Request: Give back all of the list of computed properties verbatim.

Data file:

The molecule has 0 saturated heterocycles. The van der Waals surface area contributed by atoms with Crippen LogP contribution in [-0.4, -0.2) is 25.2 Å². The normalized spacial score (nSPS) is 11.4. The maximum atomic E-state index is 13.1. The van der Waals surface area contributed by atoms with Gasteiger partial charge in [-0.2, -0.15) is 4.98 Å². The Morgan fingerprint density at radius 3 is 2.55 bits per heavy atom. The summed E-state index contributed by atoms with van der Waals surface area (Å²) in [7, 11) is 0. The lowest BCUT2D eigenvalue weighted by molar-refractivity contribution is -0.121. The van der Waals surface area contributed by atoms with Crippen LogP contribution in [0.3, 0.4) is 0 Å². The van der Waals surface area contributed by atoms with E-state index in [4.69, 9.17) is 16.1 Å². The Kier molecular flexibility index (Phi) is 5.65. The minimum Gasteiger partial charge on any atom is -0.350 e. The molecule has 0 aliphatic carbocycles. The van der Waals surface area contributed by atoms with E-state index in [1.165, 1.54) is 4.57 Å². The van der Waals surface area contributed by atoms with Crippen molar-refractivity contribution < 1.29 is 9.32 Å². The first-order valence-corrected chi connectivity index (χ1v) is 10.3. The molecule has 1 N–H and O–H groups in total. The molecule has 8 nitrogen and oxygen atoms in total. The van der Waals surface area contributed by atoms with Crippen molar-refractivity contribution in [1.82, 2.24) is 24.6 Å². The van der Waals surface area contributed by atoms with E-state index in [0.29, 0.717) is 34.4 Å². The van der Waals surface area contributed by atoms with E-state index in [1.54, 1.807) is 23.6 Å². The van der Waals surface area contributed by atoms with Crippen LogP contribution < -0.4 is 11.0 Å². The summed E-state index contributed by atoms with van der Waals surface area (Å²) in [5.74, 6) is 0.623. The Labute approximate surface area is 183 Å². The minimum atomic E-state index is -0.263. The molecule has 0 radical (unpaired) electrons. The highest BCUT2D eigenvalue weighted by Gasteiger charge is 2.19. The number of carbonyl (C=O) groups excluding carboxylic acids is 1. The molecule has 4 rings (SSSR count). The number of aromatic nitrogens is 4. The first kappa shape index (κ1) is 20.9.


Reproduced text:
The molecule has 0 saturated heterocycles. The van der Waals surface area contributed by atoms with Crippen LogP contribution in [-0.4, -0.2) is 25.2 Å². The normalized spacial score (nSPS) is 11.4. The maximum atomic E-state index is 13.1. The van der Waals surface area contributed by atoms with Gasteiger partial charge in [-0.2, -0.15) is 4.98 Å². The Morgan fingerprint density at radius 3 is 2.55 bits per heavy atom. The summed E-state index contributed by atoms with van der Waals surface area (Å²) in [7, 11) is 0. The lowest BCUT2D eigenvalue weighted by molar-refractivity contribution is -0.121. The van der Waals surface area contributed by atoms with Crippen LogP contribution in [0.3, 0.4) is 0 Å². The van der Waals surface area contributed by atoms with E-state index in [4.69, 9.17) is 16.1 Å². The Kier molecular flexibility index (Phi) is 5.65. The minimum Gasteiger partial charge on any atom is -0.350 e. The molecule has 0 aliphatic carbocycles. The van der Waals surface area contributed by atoms with E-state index in [1.165, 1.54) is 4.57 Å². The van der Waals surface area contributed by atoms with Crippen molar-refractivity contribution < 1.29 is 9.32 Å². The first-order valence-corrected chi connectivity index (χ1v) is 10.3. The molecule has 1 N–H and O–H groups in total. The molecule has 8 nitrogen and oxygen atoms in total. The van der Waals surface area contributed by atoms with Crippen molar-refractivity contribution in [1.82, 2.24) is 24.6 Å². The van der Waals surface area contributed by atoms with E-state index in [0.29, 0.717) is 34.4 Å². The van der Waals surface area contributed by atoms with E-state index in [1.54, 1.807) is 23.6 Å². The van der Waals surface area contributed by atoms with Crippen LogP contribution < -0.4 is 11.0 Å². The summed E-state index contributed by atoms with van der Waals surface area (Å²) in [5.74, 6) is 0.623. The Labute approximate surface area is 183 Å². The minimum atomic E-state index is -0.263. The molecule has 0 radical (unpaired) electrons. The highest BCUT2D eigenvalue weighted by Gasteiger charge is 2.19. The number of carbonyl (C=O) groups excluding carboxylic acids is 1. The molecule has 4 rings (SSSR count). The number of aromatic nitrogens is 4. The first kappa shape index (κ1) is 20.9.